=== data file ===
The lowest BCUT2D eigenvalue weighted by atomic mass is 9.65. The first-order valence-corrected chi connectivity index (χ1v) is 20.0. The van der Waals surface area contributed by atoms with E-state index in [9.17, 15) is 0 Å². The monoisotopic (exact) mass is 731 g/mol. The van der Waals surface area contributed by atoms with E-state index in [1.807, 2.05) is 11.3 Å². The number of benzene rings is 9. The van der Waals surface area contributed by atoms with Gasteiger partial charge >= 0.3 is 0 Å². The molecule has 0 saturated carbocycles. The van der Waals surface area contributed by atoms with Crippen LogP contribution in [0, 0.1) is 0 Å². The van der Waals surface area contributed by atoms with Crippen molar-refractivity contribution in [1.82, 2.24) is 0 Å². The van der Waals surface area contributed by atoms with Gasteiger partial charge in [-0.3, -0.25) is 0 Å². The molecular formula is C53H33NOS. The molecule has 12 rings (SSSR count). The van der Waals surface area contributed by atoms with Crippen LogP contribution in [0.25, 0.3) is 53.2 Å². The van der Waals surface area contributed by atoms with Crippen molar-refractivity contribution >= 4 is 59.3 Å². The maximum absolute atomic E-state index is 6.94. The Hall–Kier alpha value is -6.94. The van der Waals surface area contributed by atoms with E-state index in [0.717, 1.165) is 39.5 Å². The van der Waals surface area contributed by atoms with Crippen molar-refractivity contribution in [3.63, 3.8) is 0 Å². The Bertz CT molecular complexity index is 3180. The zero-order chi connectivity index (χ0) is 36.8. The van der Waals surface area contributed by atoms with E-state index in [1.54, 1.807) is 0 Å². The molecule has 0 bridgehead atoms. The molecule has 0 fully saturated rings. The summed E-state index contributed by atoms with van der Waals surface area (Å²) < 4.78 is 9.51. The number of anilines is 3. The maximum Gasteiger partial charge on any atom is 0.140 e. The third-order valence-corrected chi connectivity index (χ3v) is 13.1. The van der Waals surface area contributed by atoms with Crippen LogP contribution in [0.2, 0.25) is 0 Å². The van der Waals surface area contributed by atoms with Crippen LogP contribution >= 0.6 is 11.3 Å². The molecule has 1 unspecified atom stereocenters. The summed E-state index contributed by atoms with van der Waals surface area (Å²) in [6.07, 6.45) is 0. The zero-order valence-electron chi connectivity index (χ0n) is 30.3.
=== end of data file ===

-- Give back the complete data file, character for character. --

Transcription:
The lowest BCUT2D eigenvalue weighted by atomic mass is 9.65. The first-order valence-corrected chi connectivity index (χ1v) is 20.0. The van der Waals surface area contributed by atoms with E-state index in [9.17, 15) is 0 Å². The monoisotopic (exact) mass is 731 g/mol. The van der Waals surface area contributed by atoms with E-state index in [1.807, 2.05) is 11.3 Å². The number of benzene rings is 9. The van der Waals surface area contributed by atoms with Gasteiger partial charge >= 0.3 is 0 Å². The molecule has 0 saturated carbocycles. The van der Waals surface area contributed by atoms with Crippen LogP contribution in [0, 0.1) is 0 Å². The van der Waals surface area contributed by atoms with Crippen molar-refractivity contribution in [1.82, 2.24) is 0 Å². The van der Waals surface area contributed by atoms with Gasteiger partial charge in [-0.3, -0.25) is 0 Å². The molecular formula is C53H33NOS. The molecule has 12 rings (SSSR count). The van der Waals surface area contributed by atoms with Crippen LogP contribution in [0.25, 0.3) is 53.2 Å². The van der Waals surface area contributed by atoms with Crippen molar-refractivity contribution >= 4 is 59.3 Å². The maximum absolute atomic E-state index is 6.94. The Hall–Kier alpha value is -6.94. The van der Waals surface area contributed by atoms with E-state index in [0.717, 1.165) is 39.5 Å². The van der Waals surface area contributed by atoms with Crippen molar-refractivity contribution in [3.63, 3.8) is 0 Å². The Bertz CT molecular complexity index is 3180. The zero-order chi connectivity index (χ0) is 36.8. The van der Waals surface area contributed by atoms with E-state index in [1.54, 1.807) is 0 Å². The molecule has 0 bridgehead atoms. The molecule has 0 fully saturated rings. The summed E-state index contributed by atoms with van der Waals surface area (Å²) < 4.78 is 9.51. The number of anilines is 3. The maximum Gasteiger partial charge on any atom is 0.140 e. The third-order valence-corrected chi connectivity index (χ3v) is 13.1. The van der Waals surface area contributed by atoms with Crippen LogP contribution in [0.2, 0.25) is 0 Å². The van der Waals surface area contributed by atoms with Crippen LogP contribution >= 0.6 is 11.3 Å². The molecule has 1 unspecified atom stereocenters. The summed E-state index contributed by atoms with van der Waals surface area (Å²) in [6.07, 6.45) is 0. The zero-order valence-electron chi connectivity index (χ0n) is 30.3.